Vintage style is very hip, but is this wireless speaker system from JBL bang on trend or a step too far? Lee Dunkley checks it out
Looking a little bit like a piece of furniture you might find back in a seventies living room housing a radiogram, JBL’s Authentics L16 is anything but old school. The design of this one-box audio system is actually based on the company’s Century L100 bookshelf loudspeaker and utilises foam grilles similar to those found on the popular seventies model, giving the L16 a retro feel that is very much on trend today.
Measuring over 800mm wide, the walnut-veneered unit is a thoroughly modern one-box audio system with more wireless connectivity options than you can shake a smartphone at, including AirPlay for iTunes and iOS, DLNA for Android and Windows devices and Bluetooth – although there’s no mention of the aptX codec. As well as extensive wireless options including Near Field Communication (NFC), the L16 also has two USB inputs beneath the removable top plate for charging devices – sadly wireless charging isn’t available on European models for Qi-compatible devices. Wired sources are catered for via digital optical socket as well as a set of stereo RCAs that offer selectable input sensitivity between line-level or MM and MC phono inputs, allowing it to play signals direct from a turntable.
It is a solidly built unit with an excellent finish. Hidden behind the wraparound detachable foam speaker grilles there are three speaker drivers per side – 1in tweeter, 2in midrange and a 5.25in bass driver – making the L16 a stereo three-way design. Each speaker is driven by a dedicated 50W (claimed) power amplifier. Bass reflex ports are found underneath the unit surrounded by a substantial metal housing – this is one of the reasons for the L16’s considerable weight, no doubt – as well as the aforementioned socketry for wired input connections. It’s a clumsy arrangement given that you have to connect wired sources underneath the cabinet – rear panel connectivity would have been a much more elegant and practical solution. Wireless setup is a simple process of linking the L16 to your wi-fi network or pairing with your Bluetooth or AirPlay device.
Appy and you know it
System functions are mainly taken control of by JBL’s music player app – available as a free download – as well as providing assess to your networked music library. Two dials are neatly inset at either side of the top face of the cabinet to enable source input selection and adjustment of the volume without the need to reach for your smart device. Additional controls can be found on the app for tweaking the bass, mid and high tone settings. There’s also Harman Clari-Fi technology that claims to improve the sound of compressed music files by analysing and enhancing the audio signal.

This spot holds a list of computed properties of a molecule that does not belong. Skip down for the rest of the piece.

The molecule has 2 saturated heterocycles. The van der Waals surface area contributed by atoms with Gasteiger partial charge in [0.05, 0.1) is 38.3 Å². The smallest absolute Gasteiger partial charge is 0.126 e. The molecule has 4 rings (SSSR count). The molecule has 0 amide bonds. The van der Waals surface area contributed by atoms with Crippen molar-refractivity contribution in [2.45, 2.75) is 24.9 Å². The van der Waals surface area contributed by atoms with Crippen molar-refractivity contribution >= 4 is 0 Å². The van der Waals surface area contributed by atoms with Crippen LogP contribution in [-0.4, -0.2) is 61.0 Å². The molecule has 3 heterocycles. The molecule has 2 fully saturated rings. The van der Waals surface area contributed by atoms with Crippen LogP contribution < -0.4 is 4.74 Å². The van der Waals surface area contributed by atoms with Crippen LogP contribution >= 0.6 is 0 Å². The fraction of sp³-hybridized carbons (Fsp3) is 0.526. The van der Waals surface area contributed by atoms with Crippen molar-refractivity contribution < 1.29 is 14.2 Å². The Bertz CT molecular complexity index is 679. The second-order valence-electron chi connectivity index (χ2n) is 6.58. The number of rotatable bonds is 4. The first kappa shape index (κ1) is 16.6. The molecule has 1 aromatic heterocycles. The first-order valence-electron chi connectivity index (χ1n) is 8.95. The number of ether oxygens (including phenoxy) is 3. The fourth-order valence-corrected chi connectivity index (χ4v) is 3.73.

The L16 has a wide and chunky cabinet for a one-box speaker system, but even so the drive units – and most importantly the tweeters – are less than 1m apart, so you’re not going to get a wide spread soundstage to approach anything like that of stereo hi-fi standards. What you do get is a very big sound that easily goes loud and is capable of filling a medium-to-large sized room, but it’s not a sound that manages to break away from the confines of the cabinet.
Playing That’s Alright by Laura Mvula Live With Metropole Orkest streamed over AirPlay, the L16 opens with a pleasing tone and keeps pace with the track’s energetic rhythm. As the orchestra builds behind the vocalist, the JBL shows off impressive capabilities, producing a warm and rich sound with the complex arrangement that’s not entirely authentic, but is easy on the ear. As the track builds, however, the JBL shows its weakness and instrument placement feels cramped and lacking a sense of space around instruments that sees them lost in a congested mix of sounds and difficult to pick out.
Treble is in good measure, but it’s not the last word in detail, and the L16 has a relaxed nature that’s easy to listen to and masks poorer quality material. Bass is full and surprisingly extended for the size of the cabinets, but it is a little augmented at the factory settings, and requires some tweaking of the tone controls to achieve a more balanced and even sound across the frequency range.
The L16 handles a wide variety of wireless sources and is capable of playing material streamed at all kinds of quality levels up to 24/96. Its styling and sonic signature is a little yesteryear and soft for my tastes, but it’s ultimately the narrow soundstage and high price that score against it.
LIKE: Versatile wireless connectivity; goes loud and makes music fun
DISLIKE: Retro style may not appeal to all; poorly located sockets for wired sources; high price
WE SAY: A fun one-box audio system with a classic style of its own
PRODUCT JBL Authentics L16
TYPE Wireless streaming speaker system
DIMENSIONS (WxHxD) 818 x 294 x 369mm
• Three-way bass reflex stereo speaker system
• 2x USB (charging only); optical digital input
• Switchable line-in; MM and MC input
• AirPlay; Bluetooth; DLNA wireless
DISTRIBUTOR Harman Consumer UK
TELEPHONE 01707 278100
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